October 1986 – Uncanny X-Men 213 Or, despite all the horror and violence, everyone looks fabulous.


Synopsis: Psylocke was written by Chris Claremont with art by Alan Davis and Paul Neary and opens with Betsy ‘Psylocke’ Braddock using the X-Men’s Cerebro system to check the grounds of the Xavier School for Gifted Youngsters, current home of the X-Men and the Morlocks who survived the recent Mutant Massacre. She checks in on Rogue, who is patrolling the skies, finding them to be currently clear. She then looks in on the injured X-Men, being cared for by Dr Moira MacTaggart and her nurse Sharon Friedlander. Piotr ‘Colossus’ Rasputin is paralysed, trapped in his metal form. Kurt ‘Nightcrawler’ Wagner is comatose due to his injuries and Kitty ‘Shadowcat’ Pryde is fading from existence. She also looks through the empty rooms which normally house the New Mutants, including Doug ‘Cypher’ Ramsey who are at this point missing.


In the Morlock tunnels under the city, Wolverine and Ororo ‘Storm’ Munroe are assessing the damage caused by the massacre, which was burned away by what seems like lighting. Morlock leader Callisto and Xavier School headmaster Magneto are also there, desperate for answers to the massacre as well as the current whereabouts of the New Mutants. Psylocke’s butterfly shaped psi-self appears before them and offers to use Cerebro to search nationwide. The X-Men decline her help and she breaks the connection, cursing profusely. She then senses an intruder and when she tries to mind-scan, the feedback knocks her to the ground painfully.

Subplot time and Alison ‘Dazzler’ Blaire is laying low, but as she sees her reflection in a shop window, Malice, a voice in her head tells her that she’s a star and has no reason to hide, so she stops hiding, declaring herself a star.


Back at the mansion and the intruder, the Marauder known as Sabretooth, ambushes and knocks out Rogue and slips into the mansion. He gets to Cerebro and attacks Psylocke, who hits him with a psi-blast and makes a run for it, leading him away from the infirmary, an act not unnoticed by Dr MacTaggart. Psylocke puts up a fight, injuring her arm and further breaking her ribs, but holds him off until Wolverine and Storm arrive. As Storm rushes Psylocke out of the way, Wolverine and Sabretooth, seemingly long time adversaries, begin a savage attack on one another all claws and teeth. Magneto arrives (after the other two, despite the fact he can fly?) and offers to restrain Sabretooth, but Psylocke has a better idea. While he is fighting, the psychic defenses that knocked her over before aren’t functioning, so she can slip in his head and learn who was behind the Mutant Massacre. The fight becomes more and more savage, until Psylocke gets the information and an injured and embarrassed Sabretooth flees off a nearby cliff with Wolverine in pursuit. Rogue , brought inside by Callisto, ends up pulling Wolverine out of the water, Sabretooth being long gone.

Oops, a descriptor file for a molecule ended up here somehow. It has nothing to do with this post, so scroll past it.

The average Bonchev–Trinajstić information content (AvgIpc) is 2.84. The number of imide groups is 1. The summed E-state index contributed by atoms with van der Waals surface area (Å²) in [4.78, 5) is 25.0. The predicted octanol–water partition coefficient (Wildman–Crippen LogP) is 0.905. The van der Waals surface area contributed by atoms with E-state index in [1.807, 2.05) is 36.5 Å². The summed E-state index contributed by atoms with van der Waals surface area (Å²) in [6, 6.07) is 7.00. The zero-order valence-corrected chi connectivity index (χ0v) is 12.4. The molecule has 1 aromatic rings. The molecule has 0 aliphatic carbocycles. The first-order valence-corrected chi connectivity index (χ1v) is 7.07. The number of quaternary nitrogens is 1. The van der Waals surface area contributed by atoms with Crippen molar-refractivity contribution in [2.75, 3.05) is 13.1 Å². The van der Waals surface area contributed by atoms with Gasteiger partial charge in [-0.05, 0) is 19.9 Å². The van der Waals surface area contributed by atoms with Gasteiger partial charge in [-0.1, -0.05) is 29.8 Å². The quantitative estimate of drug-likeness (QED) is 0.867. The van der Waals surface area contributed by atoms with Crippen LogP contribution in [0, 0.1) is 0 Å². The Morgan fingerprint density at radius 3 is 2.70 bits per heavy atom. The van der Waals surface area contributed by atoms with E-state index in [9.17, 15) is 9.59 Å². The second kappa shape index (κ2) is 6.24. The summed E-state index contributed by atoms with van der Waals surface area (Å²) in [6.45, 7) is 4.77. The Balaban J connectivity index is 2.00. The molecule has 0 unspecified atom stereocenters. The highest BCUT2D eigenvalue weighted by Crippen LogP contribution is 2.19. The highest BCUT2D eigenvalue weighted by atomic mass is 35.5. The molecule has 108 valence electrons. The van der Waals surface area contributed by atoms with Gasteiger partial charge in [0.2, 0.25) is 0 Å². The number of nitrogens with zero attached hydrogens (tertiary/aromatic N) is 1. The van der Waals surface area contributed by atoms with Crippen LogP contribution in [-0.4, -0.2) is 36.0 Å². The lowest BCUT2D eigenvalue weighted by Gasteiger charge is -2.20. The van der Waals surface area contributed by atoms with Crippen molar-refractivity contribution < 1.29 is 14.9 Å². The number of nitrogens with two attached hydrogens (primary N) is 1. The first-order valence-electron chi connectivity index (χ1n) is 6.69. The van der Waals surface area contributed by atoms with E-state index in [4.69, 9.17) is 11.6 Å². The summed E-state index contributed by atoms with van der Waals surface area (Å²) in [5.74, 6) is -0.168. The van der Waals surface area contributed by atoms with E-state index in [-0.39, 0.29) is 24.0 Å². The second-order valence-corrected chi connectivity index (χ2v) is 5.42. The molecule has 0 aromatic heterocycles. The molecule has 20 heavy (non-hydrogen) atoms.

The next morning, the X-Men decide that they need to move the survivors and medical staff to Muir Island off the coast of Scotland and also to invite a grateful Psylocke to join the team and she is thrilled to accept.

Notes: One thing that X-Men comics in the 80’s and 90’s did very well is the big epic story, Fall of the Mutants, X-Cutioner’s Song, Inferno etc, but almost as strong was the aftermath stories that were heavy on characterisation and consequences. They worked as a palate cleanser, before the build up to the next big story. This is one of the earliest, coming off the heels of the recent Mutant Massacre story, which ran over New Mutants, X-Factor, Uncanny X-Men, Power Pack and oddly enough the Mighty Thor. The Mutant Massacre set the stage for the next several years of stories, taking Nightcrawler, Kitty Pryde and Colossus off the table for a while (although Colossus would return) and led the way to Excalibur happening a few years later.

Being a Claremont X-Men comic, the writing was tight, with focus on character being pre-eminent, even if the prose does get a little purple, but that’s not unusual for X-Men, the selling point here was the art. There are few artists of this era that can compare with Alan Davis, his composition and story-telling, his design of hair and fabric that make it look real and not an afterthought and his expressive faces make him one of the best in the business and it seemed only fitting that the story which brings Betsy into the X-Men is by one of the creators who revamped her so well in the Captain Britain strip. Claremont and Davis work well together and their collaboration on this proved to be fruitful when they launched Excalibur. This is a story full of stakes and yet also of heart.

I first read this story in a hard-backed reprint annual in the 1980’s completely devoid of context, I read it again a few years ago as part of a X-Men read-through of Claremont’s 17 year  run and in both cases this issue works amazingly well. It’s well written with glorious art (seriously, everyone looks like they just got out of a photoshoot) creating a cracking issue with a fan favourite character joining the team. I was glad of the excuse to re-read this comic and it stands up fantastically well. I highly recommend it

Next Time: X-Men meet up with the Fantastic Four and it doesn’t go well for anyone.

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